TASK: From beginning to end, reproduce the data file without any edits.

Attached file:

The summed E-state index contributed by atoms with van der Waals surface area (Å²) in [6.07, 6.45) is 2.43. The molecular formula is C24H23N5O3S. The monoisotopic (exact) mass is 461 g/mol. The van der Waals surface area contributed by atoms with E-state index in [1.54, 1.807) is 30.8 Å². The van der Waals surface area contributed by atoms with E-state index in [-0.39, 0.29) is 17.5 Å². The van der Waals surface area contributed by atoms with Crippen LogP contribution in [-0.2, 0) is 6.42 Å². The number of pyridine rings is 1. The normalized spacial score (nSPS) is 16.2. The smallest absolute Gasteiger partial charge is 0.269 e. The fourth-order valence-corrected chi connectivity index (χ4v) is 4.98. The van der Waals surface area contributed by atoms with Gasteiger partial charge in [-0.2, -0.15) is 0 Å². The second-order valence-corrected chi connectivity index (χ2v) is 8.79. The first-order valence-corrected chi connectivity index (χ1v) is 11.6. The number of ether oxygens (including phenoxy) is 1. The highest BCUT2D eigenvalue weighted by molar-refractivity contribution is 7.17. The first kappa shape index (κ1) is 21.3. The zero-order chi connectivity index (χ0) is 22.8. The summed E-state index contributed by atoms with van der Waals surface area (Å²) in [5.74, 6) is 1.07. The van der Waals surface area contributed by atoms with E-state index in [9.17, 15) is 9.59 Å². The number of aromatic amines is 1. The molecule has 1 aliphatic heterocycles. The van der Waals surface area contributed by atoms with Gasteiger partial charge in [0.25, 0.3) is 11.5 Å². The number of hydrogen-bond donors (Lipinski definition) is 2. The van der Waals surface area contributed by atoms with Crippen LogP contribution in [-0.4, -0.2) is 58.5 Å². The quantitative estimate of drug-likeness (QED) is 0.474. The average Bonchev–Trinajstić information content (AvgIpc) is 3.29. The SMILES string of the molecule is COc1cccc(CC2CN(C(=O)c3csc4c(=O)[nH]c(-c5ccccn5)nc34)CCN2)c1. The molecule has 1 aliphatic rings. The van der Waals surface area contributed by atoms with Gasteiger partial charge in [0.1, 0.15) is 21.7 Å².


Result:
The summed E-state index contributed by atoms with van der Waals surface area (Å²) in [6.07, 6.45) is 2.43. The molecular formula is C24H23N5O3S. The monoisotopic (exact) mass is 461 g/mol. The van der Waals surface area contributed by atoms with E-state index in [1.54, 1.807) is 30.8 Å². The van der Waals surface area contributed by atoms with E-state index in [-0.39, 0.29) is 17.5 Å². The van der Waals surface area contributed by atoms with Crippen LogP contribution in [-0.2, 0) is 6.42 Å². The number of pyridine rings is 1. The normalized spacial score (nSPS) is 16.2. The smallest absolute Gasteiger partial charge is 0.269 e. The fourth-order valence-corrected chi connectivity index (χ4v) is 4.98. The van der Waals surface area contributed by atoms with Gasteiger partial charge in [-0.2, -0.15) is 0 Å². The second-order valence-corrected chi connectivity index (χ2v) is 8.79. The first-order valence-corrected chi connectivity index (χ1v) is 11.6. The number of ether oxygens (including phenoxy) is 1. The highest BCUT2D eigenvalue weighted by molar-refractivity contribution is 7.17. The first kappa shape index (κ1) is 21.3. The zero-order chi connectivity index (χ0) is 22.8. The summed E-state index contributed by atoms with van der Waals surface area (Å²) in [5.74, 6) is 1.07. The van der Waals surface area contributed by atoms with E-state index in [9.17, 15) is 9.59 Å². The number of aromatic amines is 1. The molecule has 1 aliphatic heterocycles. The van der Waals surface area contributed by atoms with Gasteiger partial charge in [0.25, 0.3) is 11.5 Å². The number of hydrogen-bond donors (Lipinski definition) is 2. The van der Waals surface area contributed by atoms with Crippen LogP contribution in [-0.4, -0.2) is 58.5 Å². The quantitative estimate of drug-likeness (QED) is 0.474. The average Bonchev–Trinajstić information content (AvgIpc) is 3.29. The SMILES string of the molecule is COc1cccc(CC2CN(C(=O)c3csc4c(=O)[nH]c(-c5ccccn5)nc34)CCN2)c1. The molecule has 1 aliphatic rings. The van der Waals surface area contributed by atoms with Gasteiger partial charge in [0.1, 0.15) is 21.7 Å².